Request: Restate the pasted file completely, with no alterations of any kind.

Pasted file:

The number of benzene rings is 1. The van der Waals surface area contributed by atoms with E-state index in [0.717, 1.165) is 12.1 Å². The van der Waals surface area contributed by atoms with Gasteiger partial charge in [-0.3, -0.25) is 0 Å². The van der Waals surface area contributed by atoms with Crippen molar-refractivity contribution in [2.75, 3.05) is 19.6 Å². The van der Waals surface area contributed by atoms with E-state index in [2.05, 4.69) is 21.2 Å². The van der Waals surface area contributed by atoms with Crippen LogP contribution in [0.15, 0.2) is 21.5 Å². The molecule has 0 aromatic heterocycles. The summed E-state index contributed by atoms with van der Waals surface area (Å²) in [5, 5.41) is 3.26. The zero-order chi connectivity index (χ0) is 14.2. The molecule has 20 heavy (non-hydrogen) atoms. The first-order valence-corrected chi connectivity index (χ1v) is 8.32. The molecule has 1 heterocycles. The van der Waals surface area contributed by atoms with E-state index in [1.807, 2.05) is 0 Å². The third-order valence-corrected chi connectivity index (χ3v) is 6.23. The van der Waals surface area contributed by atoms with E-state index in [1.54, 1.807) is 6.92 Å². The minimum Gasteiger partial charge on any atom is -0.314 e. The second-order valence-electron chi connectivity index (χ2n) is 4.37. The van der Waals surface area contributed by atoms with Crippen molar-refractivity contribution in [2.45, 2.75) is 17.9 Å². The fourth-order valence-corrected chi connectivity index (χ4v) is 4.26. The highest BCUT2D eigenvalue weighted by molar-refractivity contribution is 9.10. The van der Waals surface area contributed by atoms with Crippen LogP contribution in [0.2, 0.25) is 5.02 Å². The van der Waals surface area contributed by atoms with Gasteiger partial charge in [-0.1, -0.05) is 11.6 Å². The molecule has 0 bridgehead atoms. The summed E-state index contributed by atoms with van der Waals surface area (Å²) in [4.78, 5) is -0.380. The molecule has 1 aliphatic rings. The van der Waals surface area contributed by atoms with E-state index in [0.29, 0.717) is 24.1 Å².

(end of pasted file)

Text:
The number of benzene rings is 1. The van der Waals surface area contributed by atoms with E-state index in [0.717, 1.165) is 12.1 Å². The van der Waals surface area contributed by atoms with Gasteiger partial charge in [-0.3, -0.25) is 0 Å². The van der Waals surface area contributed by atoms with Crippen molar-refractivity contribution in [2.75, 3.05) is 19.6 Å². The van der Waals surface area contributed by atoms with E-state index in [2.05, 4.69) is 21.2 Å². The van der Waals surface area contributed by atoms with Crippen LogP contribution in [0.15, 0.2) is 21.5 Å². The molecule has 0 aromatic heterocycles. The summed E-state index contributed by atoms with van der Waals surface area (Å²) in [5, 5.41) is 3.26. The zero-order chi connectivity index (χ0) is 14.2. The molecule has 20 heavy (non-hydrogen) atoms. The first-order valence-corrected chi connectivity index (χ1v) is 8.32. The molecule has 1 heterocycles. The van der Waals surface area contributed by atoms with E-state index in [1.807, 2.05) is 0 Å². The third-order valence-corrected chi connectivity index (χ3v) is 6.23. The van der Waals surface area contributed by atoms with E-state index in [1.54, 1.807) is 6.92 Å². The minimum Gasteiger partial charge on any atom is -0.314 e. The second-order valence-electron chi connectivity index (χ2n) is 4.37. The van der Waals surface area contributed by atoms with Crippen molar-refractivity contribution in [2.45, 2.75) is 17.9 Å². The fourth-order valence-corrected chi connectivity index (χ4v) is 4.26. The highest BCUT2D eigenvalue weighted by molar-refractivity contribution is 9.10. The van der Waals surface area contributed by atoms with Crippen LogP contribution in [0.2, 0.25) is 5.02 Å². The van der Waals surface area contributed by atoms with Gasteiger partial charge in [-0.1, -0.05) is 11.6 Å². The molecule has 0 bridgehead atoms. The summed E-state index contributed by atoms with van der Waals surface area (Å²) in [4.78, 5) is -0.380. The molecule has 1 aliphatic rings. The van der Waals surface area contributed by atoms with E-state index in [0.29, 0.717) is 24.1 Å².